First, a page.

Finally, the destruction of the protagonists in Rogue One will fulfil some of Anakin Skywalker’s expectations and beliefs. In Revenge of the Sith, he explains how he joined Palpatine and “brought peace, freedom, justice, and security to [his] new Empire.” In Return of the Jedi, he explains how Luke doesn’t “know the power of the dark side.” And while Vader undoubtedly has his own moments of strength and dominance, his reasons for staying with an Empire that’s supposed to have security and power would be more sound and sensible if we were given a moment where he is undoubtedly the ally of the greatest power in the galaxy and the master of whatever situation he steps into.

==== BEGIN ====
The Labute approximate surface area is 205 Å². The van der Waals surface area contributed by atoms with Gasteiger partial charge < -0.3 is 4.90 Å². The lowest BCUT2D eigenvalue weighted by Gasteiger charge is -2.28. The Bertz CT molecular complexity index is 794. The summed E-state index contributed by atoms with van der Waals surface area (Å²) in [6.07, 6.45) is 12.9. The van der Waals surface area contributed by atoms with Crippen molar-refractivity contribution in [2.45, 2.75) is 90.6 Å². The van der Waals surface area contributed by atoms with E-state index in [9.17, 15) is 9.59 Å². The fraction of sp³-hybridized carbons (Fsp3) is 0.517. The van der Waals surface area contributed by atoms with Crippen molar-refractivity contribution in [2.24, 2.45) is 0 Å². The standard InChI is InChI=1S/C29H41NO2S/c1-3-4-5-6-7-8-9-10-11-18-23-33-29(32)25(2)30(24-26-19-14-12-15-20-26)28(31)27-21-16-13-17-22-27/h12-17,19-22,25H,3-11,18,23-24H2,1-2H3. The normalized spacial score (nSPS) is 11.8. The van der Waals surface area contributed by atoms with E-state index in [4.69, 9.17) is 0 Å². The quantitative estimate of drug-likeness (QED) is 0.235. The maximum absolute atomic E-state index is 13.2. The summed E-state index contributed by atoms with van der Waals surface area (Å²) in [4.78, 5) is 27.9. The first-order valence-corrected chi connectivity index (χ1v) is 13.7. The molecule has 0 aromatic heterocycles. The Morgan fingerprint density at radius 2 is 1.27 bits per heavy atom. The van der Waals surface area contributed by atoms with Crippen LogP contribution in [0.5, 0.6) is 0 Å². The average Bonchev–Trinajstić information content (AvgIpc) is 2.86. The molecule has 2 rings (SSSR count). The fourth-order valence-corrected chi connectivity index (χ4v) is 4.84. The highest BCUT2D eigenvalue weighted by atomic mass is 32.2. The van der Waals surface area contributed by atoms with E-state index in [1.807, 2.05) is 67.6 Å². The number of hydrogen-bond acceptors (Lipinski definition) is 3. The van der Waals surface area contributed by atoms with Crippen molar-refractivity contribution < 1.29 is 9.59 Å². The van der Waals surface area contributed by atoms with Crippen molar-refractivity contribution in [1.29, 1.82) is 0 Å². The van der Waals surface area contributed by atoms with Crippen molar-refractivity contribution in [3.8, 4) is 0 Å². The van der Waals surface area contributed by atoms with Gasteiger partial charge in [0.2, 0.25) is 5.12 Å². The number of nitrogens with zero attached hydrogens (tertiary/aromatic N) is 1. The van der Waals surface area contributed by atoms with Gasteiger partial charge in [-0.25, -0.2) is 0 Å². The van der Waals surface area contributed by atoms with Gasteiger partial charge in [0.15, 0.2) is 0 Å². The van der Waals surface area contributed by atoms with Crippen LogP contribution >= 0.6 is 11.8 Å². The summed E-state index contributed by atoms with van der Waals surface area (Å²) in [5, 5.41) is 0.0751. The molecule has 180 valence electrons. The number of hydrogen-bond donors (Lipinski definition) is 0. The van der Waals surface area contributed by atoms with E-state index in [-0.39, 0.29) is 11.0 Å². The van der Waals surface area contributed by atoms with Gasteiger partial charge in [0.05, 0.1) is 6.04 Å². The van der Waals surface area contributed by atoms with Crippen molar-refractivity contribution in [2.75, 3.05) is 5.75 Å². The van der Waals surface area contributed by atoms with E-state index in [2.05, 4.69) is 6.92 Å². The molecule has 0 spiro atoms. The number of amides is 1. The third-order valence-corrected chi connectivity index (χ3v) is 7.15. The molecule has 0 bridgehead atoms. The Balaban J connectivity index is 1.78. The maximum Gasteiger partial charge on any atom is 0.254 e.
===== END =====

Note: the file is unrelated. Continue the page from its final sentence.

Again, if the Empire were to slay all those who oppose it, this would show the Empire’s strength—and that would resultantly bolster the explanation for Vader’s loyalty. However, it would also show how Vader himself has grown to be a true master of power. In Rogue One, if he were to learn that the Rebels transmitted the Death Star plans, and his only goal became destroying those who had sabotaged his Empire, then upon killing each and every hero that stood against him, Vader would give the audience something rarely witnessed—Vader completing a goal for the Empire. The audience has only seen his failures at the end of each film, whether it be when he attempts to eliminate all the Jedi, or remove Obi Wan Kenobi as a threat, or stop the destruction of the Death Star, or eradicate the Rebels on Hoth, or use Han Solo’s capture to convert Luke, or get Luke to join his side on Endor. If we were to finally view Vader’s successful elimination of the threats in Rogue One, and see the pride he takes in doing so, we may get an explanatory glimpse into how Anakin Skywalker was fully convinced of his authority and place in the galaxy—and we may finally see the raw, unlimited power that Darth Vader so desperately desired to wield.